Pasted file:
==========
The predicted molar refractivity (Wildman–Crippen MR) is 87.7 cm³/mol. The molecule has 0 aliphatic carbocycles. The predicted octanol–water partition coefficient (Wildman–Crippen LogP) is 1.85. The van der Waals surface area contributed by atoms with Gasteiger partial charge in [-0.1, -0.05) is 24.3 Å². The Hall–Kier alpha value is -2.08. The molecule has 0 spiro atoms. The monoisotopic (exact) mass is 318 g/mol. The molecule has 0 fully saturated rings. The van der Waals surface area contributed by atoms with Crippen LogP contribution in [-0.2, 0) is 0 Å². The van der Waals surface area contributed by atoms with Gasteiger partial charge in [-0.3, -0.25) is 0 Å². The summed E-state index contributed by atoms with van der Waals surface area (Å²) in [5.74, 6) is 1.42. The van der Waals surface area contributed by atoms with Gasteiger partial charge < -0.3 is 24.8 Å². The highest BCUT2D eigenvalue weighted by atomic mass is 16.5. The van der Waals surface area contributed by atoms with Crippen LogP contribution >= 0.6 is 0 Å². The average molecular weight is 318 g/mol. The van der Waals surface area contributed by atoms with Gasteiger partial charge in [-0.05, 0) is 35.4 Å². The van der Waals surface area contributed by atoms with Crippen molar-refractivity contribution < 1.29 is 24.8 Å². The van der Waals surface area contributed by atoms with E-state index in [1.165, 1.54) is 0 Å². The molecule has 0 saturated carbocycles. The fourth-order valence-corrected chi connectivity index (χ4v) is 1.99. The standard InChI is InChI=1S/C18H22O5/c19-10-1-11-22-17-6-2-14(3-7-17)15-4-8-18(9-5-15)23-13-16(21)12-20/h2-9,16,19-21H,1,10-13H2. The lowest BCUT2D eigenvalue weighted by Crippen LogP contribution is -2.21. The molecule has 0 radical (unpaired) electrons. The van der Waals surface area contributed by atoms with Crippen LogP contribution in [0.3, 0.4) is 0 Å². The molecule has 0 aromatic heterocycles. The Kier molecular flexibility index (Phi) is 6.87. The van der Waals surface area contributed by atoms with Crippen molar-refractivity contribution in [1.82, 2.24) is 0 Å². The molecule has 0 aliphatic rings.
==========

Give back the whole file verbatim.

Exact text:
The predicted molar refractivity (Wildman–Crippen MR) is 87.7 cm³/mol. The molecule has 0 aliphatic carbocycles. The predicted octanol–water partition coefficient (Wildman–Crippen LogP) is 1.85. The van der Waals surface area contributed by atoms with Gasteiger partial charge in [-0.1, -0.05) is 24.3 Å². The Hall–Kier alpha value is -2.08. The molecule has 0 spiro atoms. The monoisotopic (exact) mass is 318 g/mol. The molecule has 0 fully saturated rings. The van der Waals surface area contributed by atoms with Crippen LogP contribution in [-0.2, 0) is 0 Å². The van der Waals surface area contributed by atoms with Gasteiger partial charge in [-0.3, -0.25) is 0 Å². The summed E-state index contributed by atoms with van der Waals surface area (Å²) in [5.74, 6) is 1.42. The van der Waals surface area contributed by atoms with Gasteiger partial charge < -0.3 is 24.8 Å². The highest BCUT2D eigenvalue weighted by atomic mass is 16.5. The van der Waals surface area contributed by atoms with Crippen LogP contribution >= 0.6 is 0 Å². The average molecular weight is 318 g/mol. The van der Waals surface area contributed by atoms with Gasteiger partial charge in [-0.05, 0) is 35.4 Å². The van der Waals surface area contributed by atoms with Crippen molar-refractivity contribution < 1.29 is 24.8 Å². The van der Waals surface area contributed by atoms with E-state index in [1.165, 1.54) is 0 Å². The molecule has 0 saturated carbocycles. The fourth-order valence-corrected chi connectivity index (χ4v) is 1.99. The standard InChI is InChI=1S/C18H22O5/c19-10-1-11-22-17-6-2-14(3-7-17)15-4-8-18(9-5-15)23-13-16(21)12-20/h2-9,16,19-21H,1,10-13H2. The lowest BCUT2D eigenvalue weighted by Crippen LogP contribution is -2.21. The molecule has 0 radical (unpaired) electrons. The van der Waals surface area contributed by atoms with Crippen LogP contribution in [0.3, 0.4) is 0 Å². The molecule has 0 aromatic heterocycles. The Kier molecular flexibility index (Phi) is 6.87. The van der Waals surface area contributed by atoms with Crippen molar-refractivity contribution in [1.82, 2.24) is 0 Å². The molecule has 0 aliphatic rings.